Archive for January, 2011

Yellowbook Layoff

Monday, January 31st, 2011

I continue to hear rumors and rumblings of big changes in the yellow pages industry, and it seems like almost anything could happen in terms of restructuring, mergers and acquisitions. I just learned of a layoff at Yellowbook over the weekend — according to the news report they are saying they’ll cut 70 jobs, nationwide.

Yellowbook Yellow Pages Company

There were very recent rumors that Yellowbook might be sold by Yell company, and that it could be an acquisition target for some other major companies. The layoffs are further underscoring unrest and change at the company, so there could be something to the M&A rumors. Some possible buyers have been theorized, including Google and Yellow Pages Group.

I’ve also heard AT&T’s name floated about as potentially interested in Yellowbook — they keep getting whispered about as a possible suitor for buying some of the big YPs. As I reported earlier, AT&T might acquire Dex One and/or SuperMedia.

My theorizing of a “trifecta merger” for AT&T/Dex/Superpages smacks more than a bit of pie-in-the-sky wishful thinking for faltering yellow pages companies, but could we go even farther out there and ask if AT&T might be doing a giant roll-up strategy that brings Yellowbook into the mix as well? (more…)

Univeral Business Listing (UBL) User Conference

Tuesday, January 25th, 2011

Universal Business Listing - UBLI’m looking forward to attending the Universal Business Listing (“UBL”) User Conference today in Charlotte, NC.

It was particularly exciting to visit with friends such as Mike Blumenthal and to get to meet Sebastien Provencher for the first time in person!

I don’t know yet if I’ll have an opportunity to post updates on the proceedings, but perhaps later on.

As you may know, Universal Business Listing is a data aggregator and online presence management service for businesses, and they provide business listings to a number of maps, local search, and directory sites.

University Introduces Foursquare Collegiate Badges

Monday, January 24th, 2011

Texas A&M University has just launched the Collegiate Badge program on Foursquare, and since I was in College Station earlier last week for a family celebration, I thought I’d check it out.

Foursquare's Collegiate Badges at Texas A&M University

I feel a little shiver of pride that my alma mater is the third university after Harvard and Stanford to launch an official partnership with Foursquare, starting back in the summer of 2010! (more…)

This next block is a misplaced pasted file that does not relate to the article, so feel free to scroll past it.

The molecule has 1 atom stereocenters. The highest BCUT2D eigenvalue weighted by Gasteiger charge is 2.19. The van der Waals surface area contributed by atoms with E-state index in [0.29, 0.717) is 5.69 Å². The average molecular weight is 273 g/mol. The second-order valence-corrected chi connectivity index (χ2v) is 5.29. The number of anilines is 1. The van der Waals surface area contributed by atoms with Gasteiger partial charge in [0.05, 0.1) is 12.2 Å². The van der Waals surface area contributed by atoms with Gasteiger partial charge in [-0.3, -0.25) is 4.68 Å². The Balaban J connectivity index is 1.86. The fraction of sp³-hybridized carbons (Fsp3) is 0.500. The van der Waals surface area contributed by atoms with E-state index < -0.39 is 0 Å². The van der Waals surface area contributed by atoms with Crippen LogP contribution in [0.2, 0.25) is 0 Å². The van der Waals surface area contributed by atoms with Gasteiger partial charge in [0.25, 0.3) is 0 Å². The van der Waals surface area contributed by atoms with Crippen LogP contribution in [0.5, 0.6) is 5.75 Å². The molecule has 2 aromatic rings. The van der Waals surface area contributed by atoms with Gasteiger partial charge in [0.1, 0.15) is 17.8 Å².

SuperMedia & Dex One Layoffs

Friday, January 21st, 2011

A few people internally at SuperMedia’s Superpages have pinged me this week to let me know of a larger layoff that happened yesterday at the company – reportedly 300 or more employees, primarily in the Internet Sales Division, were layed-off. I’m surprised Dallas Morning News hasn’t reported on it.

Dex One is apparently also planning to lay off 65 graphics workers in Colorado.

Both companies have already gone through a few rounds of cuts at this point, severely reducing the numbers of employees they have. I’ve also heard that both companies are using similar language around plans to outsource various functions overseas.

SuperMedia + Dex One = SuperDex

I've speculated for a while that SuperMedia, Dex & another company might merge.

While it’s not surprising that either company would be doing cost-cutting activities, I continue to believe that the silver lining may be that these actions still look like possible advanced reorganization plans prior to merger of the yellow pages companies.

It might be significant that the layoffs are happening somewhat in sync.

My heart goes out to the layed-off employees — I hope you all find new replacement jobs quickly! Just know that there is life after Superpages. :-)

Sudbury Hydro Inc Merger? Be Careful What Your Searches Reveal

Thursday, January 20th, 2011

I find this slightly amusing – looking over my Google Analytics for this blog, I ran across someone who’d typed into Google the keyword phrase, “writing a memo to employees advising them of a merge”. That’s not all that surprising since I’ve been writing about a theoretical merger between AT&T, SuperMedia, and Dex One yellow pages companies.

But, the phrase caught my attention, because it looked like the sort of query someone inside a corporation might search upon while doing research on how to announce a merger to their employees. Could this reveal imminent merger announcement from those companies I’d been writing about?

So, I clicked to see the network of the person who came to my blog on that phrase, (more…)

Squeezing PageRank from Photos & Images

Thursday, January 20th, 2011

I’ve written a number of times about how one can leverage images to get more promotional value and links. Here’s another example today, from a blog post on 1800RECYCLING.com: Ten Recycled Ship Houses.

Boat House - assembled from parts of a ship

The writer of this post contacted me a while back to get permission to use one of my photos (of a house made out of a ship) I took a few years ago on Catalina Island since the pic happened to match up with their article’s theme.